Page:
• Gordon…

    I remember very well the Texas Leicas! I’ve got a Fuji 6x7III sitting right next to me :))

  • texas leicas ………lol

  • @ PANOS thanks for the link.
    By the way: Who can imagine what a TRILLON USD is?
    I can’t, but some time ago an maths teacher said: Imagine that instead of $$$$ you have “time”,
    let’s say 1 month = 1000 USD (in the order of a monthly salary).

    3 Trillon USD = 3 Billion months = 250 Million years. Hence, to pay the war is like a “normal” human being, had work since Continents were glued till nowadays! That’s a lot (of time and money).
    …and remember George Orwell 1984… that guy was a visionary/realistic…unfortunately.

    Ok, basta por hoy. Pax. P.

  • I don’t know now! I popped into Jessops today and played around with the Panasonic Lumix GF2. Damn, that thing feels nice to play with, very intuitive and, for £720 for the camera, a 14-42mm and a 20mm f1.7 pancake lens, I’m very very tempted by that.

    I know Fuji has quite the rep for its sensors and optics, and I even have an old Fuji compact (dunno which, tbh) which I am quite pleased with for the occasional emergency camera, but the lack of availability to try one out before buying is an issue for me. Particularly so given the lens isn’t interchangeable – £1k for a small camera is a lot to put down, especially if there is no flexibility in changing lenses, or getting a lens/body upgrade at a later date without having to shell out for the whole system all over again.

    I just wish I could test drive one of them before deciding. The Lumix, being cheaper, available for in-store testing, and with the options for different lenses just seems like a more sensible option. But still, the x100 calls my name…

  • Sorry, I meant the Lumix G2. Damn these far too similar names…

  • Gf2 has better video than gf1, plus a little smaller body..other than that..samo..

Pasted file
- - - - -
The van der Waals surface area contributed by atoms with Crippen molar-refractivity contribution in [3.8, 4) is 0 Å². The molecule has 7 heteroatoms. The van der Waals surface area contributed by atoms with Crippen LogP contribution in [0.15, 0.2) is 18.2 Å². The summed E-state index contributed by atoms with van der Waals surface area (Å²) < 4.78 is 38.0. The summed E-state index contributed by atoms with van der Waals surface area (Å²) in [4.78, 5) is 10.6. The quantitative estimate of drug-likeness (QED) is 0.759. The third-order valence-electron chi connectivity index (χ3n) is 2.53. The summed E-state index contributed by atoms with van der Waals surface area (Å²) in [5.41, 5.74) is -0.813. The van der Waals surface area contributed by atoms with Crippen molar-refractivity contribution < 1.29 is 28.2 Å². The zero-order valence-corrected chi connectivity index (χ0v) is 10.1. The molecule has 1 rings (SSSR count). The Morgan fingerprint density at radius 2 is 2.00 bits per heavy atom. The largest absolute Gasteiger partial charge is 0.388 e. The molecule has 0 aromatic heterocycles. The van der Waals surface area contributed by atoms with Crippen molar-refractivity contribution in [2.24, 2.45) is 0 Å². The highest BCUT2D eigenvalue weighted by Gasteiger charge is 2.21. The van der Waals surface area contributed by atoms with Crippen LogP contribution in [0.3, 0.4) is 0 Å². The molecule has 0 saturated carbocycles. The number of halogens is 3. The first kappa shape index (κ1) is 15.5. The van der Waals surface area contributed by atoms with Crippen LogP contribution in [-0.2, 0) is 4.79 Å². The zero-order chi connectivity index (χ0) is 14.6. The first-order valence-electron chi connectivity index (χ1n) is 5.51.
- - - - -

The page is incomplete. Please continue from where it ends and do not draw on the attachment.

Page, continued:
although i miss the gf1 dial button on top…gf2 also features touch screen but im not sure if thats a “good” thing or not!…best thing is that is $100 cheaper….$599 from B&H not bad of a deal

  • Framers Intent…
    Last week at had the last batch of GF1s on offer at special price with 20m lens.

  • Framers Intent.

    Just wait, dude. Believe me, you’ll be delighted.

    The fixed lens is actually very liberating. As is the silent shutter and the sumptuous files.

    I have an Olympus Pen Digital and though it’s a well put together little thing, it simply does not compare at all the the Fuji. The Fuji files are simply stunning, in my view.

    I’ve used Nikon primes on the Olympus and this produces substantially better photos than the Olympus lenses, believe it or not but still the Fuji just beats everything I have and I shoot Nikon pro bodies. Or used to. Haven’t used them for street photography or personal work since picking up the Fuji.

    I do love the Olympus for HD video and will continue to use it exclusively to that end for personal and pro work.

    Fuji are back to full production and the next batch of X100s are about to arrive so I’d suggest hanging in there. It’s worth the wait. I pre-ordered my ages ago without playing with one. It was a risk but it was the right decision. There’s really only one camera that compares to the X100 and that’s the Leica M9. I don’t factor the big Nikon and Canon pro bodies as they are completely different instruments but there are certain functions that these big cameras cannot touch where the M9 and X100 shine.

    I repeat, the Fuji files are very special. That little lens is special.

    THE X100 FILES

  • Paul i totally agree about Fuji…
    the main good thing about gf1 and gf2 , YOU CAN ACTUALLY USE LEICA Lenses or Zeiss (& nikon, canon of course )with a pretty cheap adopter mount (no glass in between)

  • Paul

    I’m surprised that you have an instantaneous response after a pre-focus

    In my experience, after pre-focusing in manual mode, optical or evf, camera on, there is an annoying lag between the shutter press and the shutter going off when shooting in bright daylight. In lower light levels, the lag is much less, and barely noticable. There is no lag at all if I have the shutter button partially depressed before making the exposure.

    If you look at the lens while releasing the shutter, you will see why. As the camera is pointed in different directions, or taken from bright light to low light, you will see that the iris diaphram is continually adjusting itself. I expect that this is for the benefit of the evf, even when you are using the ovf. When you release the shutter the camera has to do a bunch of stuff. I suspect the lens has to actually focus itself to the preset distance. At the same time, the aperture suddenly goes wide open, then down to shooting aperture, then the shutter closes, then opens and closes again to make the exposure, then opens again.
    I am guessing the reason that the lag is more prevelant out in bright light is that the aperture starts from a very closed position, then has to go wide open before it closes down to shooting aperture. In lower light, the aperture is wide open to begin with so only has to close to shooting aperture before the shutter closes and then makes the exposure.